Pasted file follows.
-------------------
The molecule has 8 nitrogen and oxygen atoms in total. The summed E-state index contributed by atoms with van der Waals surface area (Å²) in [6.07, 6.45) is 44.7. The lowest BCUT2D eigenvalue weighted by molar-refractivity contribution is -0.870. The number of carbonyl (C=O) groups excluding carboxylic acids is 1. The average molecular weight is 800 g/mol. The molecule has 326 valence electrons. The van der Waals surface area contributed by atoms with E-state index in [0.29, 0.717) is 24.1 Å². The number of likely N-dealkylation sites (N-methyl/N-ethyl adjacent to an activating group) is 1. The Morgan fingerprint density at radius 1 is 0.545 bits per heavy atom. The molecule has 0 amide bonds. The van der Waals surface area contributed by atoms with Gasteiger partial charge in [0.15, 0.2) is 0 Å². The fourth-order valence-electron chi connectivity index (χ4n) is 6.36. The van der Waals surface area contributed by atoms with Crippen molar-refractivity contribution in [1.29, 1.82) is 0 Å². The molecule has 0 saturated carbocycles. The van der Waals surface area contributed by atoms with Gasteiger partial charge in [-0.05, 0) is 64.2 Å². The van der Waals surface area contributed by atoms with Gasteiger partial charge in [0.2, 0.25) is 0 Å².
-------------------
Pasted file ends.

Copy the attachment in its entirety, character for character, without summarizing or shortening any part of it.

The molecule has 8 nitrogen and oxygen atoms in total. The summed E-state index contributed by atoms with van der Waals surface area (Å²) in [6.07, 6.45) is 44.7. The lowest BCUT2D eigenvalue weighted by molar-refractivity contribution is -0.870. The number of carbonyl (C=O) groups excluding carboxylic acids is 1. The average molecular weight is 800 g/mol. The molecule has 326 valence electrons. The van der Waals surface area contributed by atoms with E-state index in [0.29, 0.717) is 24.1 Å². The number of likely N-dealkylation sites (N-methyl/N-ethyl adjacent to an activating group) is 1. The Morgan fingerprint density at radius 1 is 0.545 bits per heavy atom. The molecule has 0 amide bonds. The van der Waals surface area contributed by atoms with Gasteiger partial charge in [0.15, 0.2) is 0 Å². The fourth-order valence-electron chi connectivity index (χ4n) is 6.36. The van der Waals surface area contributed by atoms with Crippen molar-refractivity contribution in [1.29, 1.82) is 0 Å². The molecule has 0 saturated carbocycles. The van der Waals surface area contributed by atoms with Gasteiger partial charge in [-0.05, 0) is 64.2 Å². The van der Waals surface area contributed by atoms with Gasteiger partial charge in [0.2, 0.25) is 0 Å².